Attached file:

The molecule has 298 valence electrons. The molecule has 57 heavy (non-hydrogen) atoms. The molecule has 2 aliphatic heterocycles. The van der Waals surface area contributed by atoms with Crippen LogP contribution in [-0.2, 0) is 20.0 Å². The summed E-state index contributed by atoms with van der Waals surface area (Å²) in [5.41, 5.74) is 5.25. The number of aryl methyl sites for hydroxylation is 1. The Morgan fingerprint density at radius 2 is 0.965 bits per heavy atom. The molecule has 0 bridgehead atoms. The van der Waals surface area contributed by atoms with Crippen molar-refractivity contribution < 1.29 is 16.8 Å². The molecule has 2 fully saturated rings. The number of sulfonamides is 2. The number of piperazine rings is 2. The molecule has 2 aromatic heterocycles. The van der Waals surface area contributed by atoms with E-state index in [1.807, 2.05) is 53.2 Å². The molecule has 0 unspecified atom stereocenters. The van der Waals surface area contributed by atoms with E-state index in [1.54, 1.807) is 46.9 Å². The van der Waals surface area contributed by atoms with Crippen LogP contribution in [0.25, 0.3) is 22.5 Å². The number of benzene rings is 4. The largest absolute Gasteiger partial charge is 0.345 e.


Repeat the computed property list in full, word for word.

The molecule has 298 valence electrons. The molecule has 57 heavy (non-hydrogen) atoms. The molecule has 2 aliphatic heterocycles. The van der Waals surface area contributed by atoms with Crippen LogP contribution in [-0.2, 0) is 20.0 Å². The summed E-state index contributed by atoms with van der Waals surface area (Å²) in [5.41, 5.74) is 5.25. The number of aryl methyl sites for hydroxylation is 1. The Morgan fingerprint density at radius 2 is 0.965 bits per heavy atom. The molecule has 0 bridgehead atoms. The van der Waals surface area contributed by atoms with Crippen molar-refractivity contribution < 1.29 is 16.8 Å². The molecule has 2 fully saturated rings. The number of sulfonamides is 2. The number of piperazine rings is 2. The molecule has 2 aromatic heterocycles. The van der Waals surface area contributed by atoms with E-state index in [1.807, 2.05) is 53.2 Å². The molecule has 0 unspecified atom stereocenters. The van der Waals surface area contributed by atoms with E-state index in [1.54, 1.807) is 46.9 Å². The van der Waals surface area contributed by atoms with Crippen LogP contribution in [0.25, 0.3) is 22.5 Å². The number of benzene rings is 4. The largest absolute Gasteiger partial charge is 0.345 e.